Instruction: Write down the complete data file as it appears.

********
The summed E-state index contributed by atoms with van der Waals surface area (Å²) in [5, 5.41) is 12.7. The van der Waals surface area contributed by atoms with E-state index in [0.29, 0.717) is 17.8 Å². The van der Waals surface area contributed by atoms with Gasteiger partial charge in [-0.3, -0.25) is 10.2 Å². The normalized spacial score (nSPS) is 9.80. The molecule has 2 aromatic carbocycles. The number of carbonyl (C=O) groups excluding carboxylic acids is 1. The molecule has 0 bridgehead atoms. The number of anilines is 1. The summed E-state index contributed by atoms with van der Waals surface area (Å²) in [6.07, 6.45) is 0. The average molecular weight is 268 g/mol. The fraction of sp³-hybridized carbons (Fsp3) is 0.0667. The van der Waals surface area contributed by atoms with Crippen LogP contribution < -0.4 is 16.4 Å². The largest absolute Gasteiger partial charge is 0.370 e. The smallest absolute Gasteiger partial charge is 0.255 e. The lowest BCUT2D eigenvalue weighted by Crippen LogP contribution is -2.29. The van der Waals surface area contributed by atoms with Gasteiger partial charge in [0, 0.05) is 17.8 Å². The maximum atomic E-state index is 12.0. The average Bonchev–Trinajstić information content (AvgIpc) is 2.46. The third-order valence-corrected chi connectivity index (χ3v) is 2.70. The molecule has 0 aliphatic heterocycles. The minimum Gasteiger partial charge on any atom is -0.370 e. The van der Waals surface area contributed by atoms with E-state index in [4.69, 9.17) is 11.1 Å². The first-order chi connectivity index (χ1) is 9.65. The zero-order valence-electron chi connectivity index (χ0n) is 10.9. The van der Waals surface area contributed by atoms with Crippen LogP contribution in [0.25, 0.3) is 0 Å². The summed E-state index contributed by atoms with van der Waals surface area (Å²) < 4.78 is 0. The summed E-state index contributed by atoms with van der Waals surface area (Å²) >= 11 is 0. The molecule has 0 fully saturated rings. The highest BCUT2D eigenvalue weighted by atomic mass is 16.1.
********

The summed E-state index contributed by atoms with van der Waals surface area (Å²) in [5, 5.41) is 12.7. The van der Waals surface area contributed by atoms with E-state index in [0.29, 0.717) is 17.8 Å². The van der Waals surface area contributed by atoms with Gasteiger partial charge in [-0.3, -0.25) is 10.2 Å². The normalized spacial score (nSPS) is 9.80. The molecule has 2 aromatic carbocycles. The number of carbonyl (C=O) groups excluding carboxylic acids is 1. The molecule has 0 bridgehead atoms. The number of anilines is 1. The summed E-state index contributed by atoms with van der Waals surface area (Å²) in [6.07, 6.45) is 0. The average molecular weight is 268 g/mol. The fraction of sp³-hybridized carbons (Fsp3) is 0.0667. The van der Waals surface area contributed by atoms with Crippen LogP contribution < -0.4 is 16.4 Å². The largest absolute Gasteiger partial charge is 0.370 e. The smallest absolute Gasteiger partial charge is 0.255 e. The lowest BCUT2D eigenvalue weighted by Crippen LogP contribution is -2.29. The van der Waals surface area contributed by atoms with Gasteiger partial charge in [0, 0.05) is 17.8 Å². The maximum atomic E-state index is 12.0. The average Bonchev–Trinajstić information content (AvgIpc) is 2.46. The third-order valence-corrected chi connectivity index (χ3v) is 2.70. The molecule has 0 aliphatic heterocycles. The minimum Gasteiger partial charge on any atom is -0.370 e. The van der Waals surface area contributed by atoms with E-state index in [4.69, 9.17) is 11.1 Å². The first-order chi connectivity index (χ1) is 9.65. The zero-order valence-electron chi connectivity index (χ0n) is 10.9. The van der Waals surface area contributed by atoms with Crippen LogP contribution in [0.25, 0.3) is 0 Å². The summed E-state index contributed by atoms with van der Waals surface area (Å²) < 4.78 is 0. The summed E-state index contributed by atoms with van der Waals surface area (Å²) >= 11 is 0. The molecule has 0 fully saturated rings. The highest BCUT2D eigenvalue weighted by atomic mass is 16.1.